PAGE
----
From the Big Screen:
(2020) Following the economic collapse of a town in rural Nevada, Fern (Frances McDormand) packs her van and explores an unconventional life in the vast landscape of the American West. Along the way, she forms unbreakable bonds with other nomads in this powerfully moving story of hope and resilience from director Chloé Zhao, based on the book by Jessica Bruder. Winner of three Academy Awards: Best Picture, Best Director and Best Actress (Frances McDormand). Vitals: Director: Chloé Zhao. Stars: Frances McDormand, David Strathairn, Linda May. 2020, CC, MPAA rating: R, 108 min., Drama, US box office gross: $2.143 million, worldwide $5.451 million, Fox/Disney.
Formats: Blu-ray with digital code, VOD, Digital. Extras: “The Forgotten America,” deleted scenes. Read more here.
This Week’s Best Bets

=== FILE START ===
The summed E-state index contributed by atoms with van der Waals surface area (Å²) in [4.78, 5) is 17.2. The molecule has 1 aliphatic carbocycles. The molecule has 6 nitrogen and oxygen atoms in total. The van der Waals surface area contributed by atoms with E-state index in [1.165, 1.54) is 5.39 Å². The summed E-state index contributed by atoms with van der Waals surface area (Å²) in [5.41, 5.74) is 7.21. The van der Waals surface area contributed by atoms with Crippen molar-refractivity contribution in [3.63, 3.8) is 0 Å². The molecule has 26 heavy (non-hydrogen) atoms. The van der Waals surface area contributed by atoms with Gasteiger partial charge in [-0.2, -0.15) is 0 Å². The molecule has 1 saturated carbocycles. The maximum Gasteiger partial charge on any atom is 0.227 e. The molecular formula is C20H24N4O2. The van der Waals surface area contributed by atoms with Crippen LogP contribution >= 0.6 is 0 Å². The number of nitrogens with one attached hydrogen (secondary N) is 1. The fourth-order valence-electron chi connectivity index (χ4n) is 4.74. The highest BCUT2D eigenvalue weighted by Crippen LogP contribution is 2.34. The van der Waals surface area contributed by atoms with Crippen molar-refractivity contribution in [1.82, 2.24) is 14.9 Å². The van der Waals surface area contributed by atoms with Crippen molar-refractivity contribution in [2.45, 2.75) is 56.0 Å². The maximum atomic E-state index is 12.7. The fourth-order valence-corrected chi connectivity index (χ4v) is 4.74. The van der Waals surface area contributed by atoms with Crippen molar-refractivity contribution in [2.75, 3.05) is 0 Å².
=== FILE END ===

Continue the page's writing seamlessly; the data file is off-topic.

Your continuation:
“Wanted for Murder/Cast a Dark Shadow”: Death and seduction are the themes of these newly-restored thrillers from the golden age of British noir. “In Cast a Dark Shadow” (1955), Dirk Bogarde stars as “Teddy” Bare, a smooth-talking cad who maintains a life of leisure by preying on a series of lonely, wealthy women. But the headstrong sister (Kay Walsh) of one of his late wives is determined to bring Teddy’s killing streak to an end. In “Wanted for Murder” (1946), the polished exterior of a refined gentleman (Eric Portman) conceals the heart of a strangler. A young record shop clerk (Dulcie Gray) holds the key to his capture, which puts her at the head of the queue to become his next victim. On Blu-ray from Cohen Film Collection … Dum-Dum, Wacky, Creeps, Fingers: They’re just a few of the hoodlums in the world of amateur sleuths and professional bon vivants Nick and Nora Charles. And now there’s a new hood: parenthood. A birthday — make that boithday — party that some of da boys hold for infant Nick Jr. is part of the fun in this third film in the witty series, “Another Thin Man” (1939). The case begins when the Charles family arrives for a weekend with a Long Island industrialist who fears someone wants to kill him. Sure enough, his fears come true. Nick (William Powell) is among the suspects. Asta scrams with what may be the murder weapon. And Nora (Myrna Loy) has her own ideas about the case and sneaks off to a nightclub to ferret out a clue. “Madam, how long have you been leading this double life?” Nick asks. “Just since we’ve been married,” she replies. In a Blu-ray debut from Warner Archive … “Irma Vep” (1996 — France), the live-wire international breakthrough of Olivier Assayas, stars a magnetic Maggie Cheung as a version of herself: a Hong Kong action-movie star who arrives in Paris to play the latex-clad lead in a remake of Louis Feuillade’s classic silent crime serial “Les vampires.” What she finds is a behind-the-scenes tangle of barely controlled chaos as egos clash, romantic attractions simmer, and an obsessive director (a cannily cast Jean-Pierre Léaud) drives himself to the brink to realize his vision. Blending blasts of silent cinema, martial-arts flicks, and the music of Sonic Youth and Luna into a hallucinatory swirl of postmodern cool, Assayas composes a witty critique of the nineties French film industry and the eternal tension between art and commercial entertainment. On DVD, Blu-ray, with new 2K digital restoration from the original camera negative, approved by director Olivier Assayas, with 5.1 surround DTS-HD Master Audio soundtrack on the Blu-ray. From The Criterion Collection … Framed for manslaughter after he breaks a story about city corruption, reporter Frank Ross is sure he’ll prove his innocence and walk out of prison a free man in “Each Dawn I Die” (1939) But that’s not how the system works at Rocky Point Penitentiary. There, cellblock guards are vicious, the jute-mill labor is endless, and the powers Ross fought on the outside conspire to keep him in. Frank’s hope is turned to hopelessness. And he’s starting to crack. Two of the screen’s famed tough guys star in this prison movie that casts a reform-minded eye on the brutalizing effects of life in the slammer. James Cagney as Ross, the embittered, stir-crazy fall guy and George Raft (Cagney’s friend since their vaudeville days) portrays racketeer Hood Stacey, who may hold the key to springing Ross. In a Blu-ray debut from Warner Archive … With “Masculin féminin” (1966 — France), the ruthless stylist and iconoclast Jean-Luc Godard introduces the world to “the children of Marx and Coca-Cola,” through a gang of restless youths engaged in hopeless love affairs with music, revolution, and one another. French New Wave icon Jean-Pierre Léaud stars as Paul, an idealistic would-be intellectual struggling to forge a relationship with the adorable pop star Madeleine (real-life yé-yé girl Chantal Goya). Through their tempestuous affair, Godard fashions a candid and wildly funny free-form examination of youth culture in pulsating 1960s Paris, mixing satire and tragedy as only Godard can. In a Blu-ray debut, with new 4K digital restoration, approved by cinematographer Willy Kurant, with uncompressed monaural soundtrack, from The Criterion Collection.